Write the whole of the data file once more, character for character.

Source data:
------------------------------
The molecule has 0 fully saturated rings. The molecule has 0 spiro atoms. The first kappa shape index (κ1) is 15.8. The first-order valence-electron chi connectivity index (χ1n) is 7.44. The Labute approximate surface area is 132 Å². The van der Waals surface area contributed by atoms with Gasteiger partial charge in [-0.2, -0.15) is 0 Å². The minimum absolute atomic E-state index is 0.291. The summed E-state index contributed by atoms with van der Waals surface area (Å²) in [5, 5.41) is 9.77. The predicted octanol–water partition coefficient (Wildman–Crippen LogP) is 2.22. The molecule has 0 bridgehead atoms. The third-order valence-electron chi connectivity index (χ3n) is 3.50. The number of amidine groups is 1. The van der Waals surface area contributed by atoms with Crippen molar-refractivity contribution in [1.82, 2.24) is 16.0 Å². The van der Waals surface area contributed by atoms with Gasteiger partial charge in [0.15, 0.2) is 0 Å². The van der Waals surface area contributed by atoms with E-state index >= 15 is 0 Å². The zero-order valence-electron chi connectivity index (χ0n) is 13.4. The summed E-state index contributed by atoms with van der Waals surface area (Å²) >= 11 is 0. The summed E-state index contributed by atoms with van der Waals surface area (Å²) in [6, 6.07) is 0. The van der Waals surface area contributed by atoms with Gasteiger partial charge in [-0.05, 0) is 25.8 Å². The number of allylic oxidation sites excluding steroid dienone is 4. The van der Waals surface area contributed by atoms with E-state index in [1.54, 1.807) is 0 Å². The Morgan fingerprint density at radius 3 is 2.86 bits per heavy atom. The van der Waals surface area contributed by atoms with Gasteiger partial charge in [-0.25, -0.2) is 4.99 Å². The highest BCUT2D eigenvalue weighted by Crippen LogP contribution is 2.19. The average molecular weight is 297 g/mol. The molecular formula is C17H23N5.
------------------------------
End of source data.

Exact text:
The molecule has 0 fully saturated rings. The molecule has 0 spiro atoms. The first kappa shape index (κ1) is 15.8. The first-order valence-electron chi connectivity index (χ1n) is 7.44. The Labute approximate surface area is 132 Å². The van der Waals surface area contributed by atoms with Gasteiger partial charge in [-0.2, -0.15) is 0 Å². The minimum absolute atomic E-state index is 0.291. The summed E-state index contributed by atoms with van der Waals surface area (Å²) in [5, 5.41) is 9.77. The predicted octanol–water partition coefficient (Wildman–Crippen LogP) is 2.22. The molecule has 0 bridgehead atoms. The third-order valence-electron chi connectivity index (χ3n) is 3.50. The number of amidine groups is 1. The van der Waals surface area contributed by atoms with Crippen molar-refractivity contribution in [1.82, 2.24) is 16.0 Å². The van der Waals surface area contributed by atoms with Gasteiger partial charge in [0.15, 0.2) is 0 Å². The van der Waals surface area contributed by atoms with E-state index >= 15 is 0 Å². The zero-order valence-electron chi connectivity index (χ0n) is 13.4. The summed E-state index contributed by atoms with van der Waals surface area (Å²) >= 11 is 0. The summed E-state index contributed by atoms with van der Waals surface area (Å²) in [6, 6.07) is 0. The van der Waals surface area contributed by atoms with Gasteiger partial charge in [-0.05, 0) is 25.8 Å². The number of allylic oxidation sites excluding steroid dienone is 4. The van der Waals surface area contributed by atoms with E-state index in [1.54, 1.807) is 0 Å². The Morgan fingerprint density at radius 3 is 2.86 bits per heavy atom. The van der Waals surface area contributed by atoms with Gasteiger partial charge in [-0.25, -0.2) is 4.99 Å². The highest BCUT2D eigenvalue weighted by Crippen LogP contribution is 2.19. The average molecular weight is 297 g/mol. The molecular formula is C17H23N5.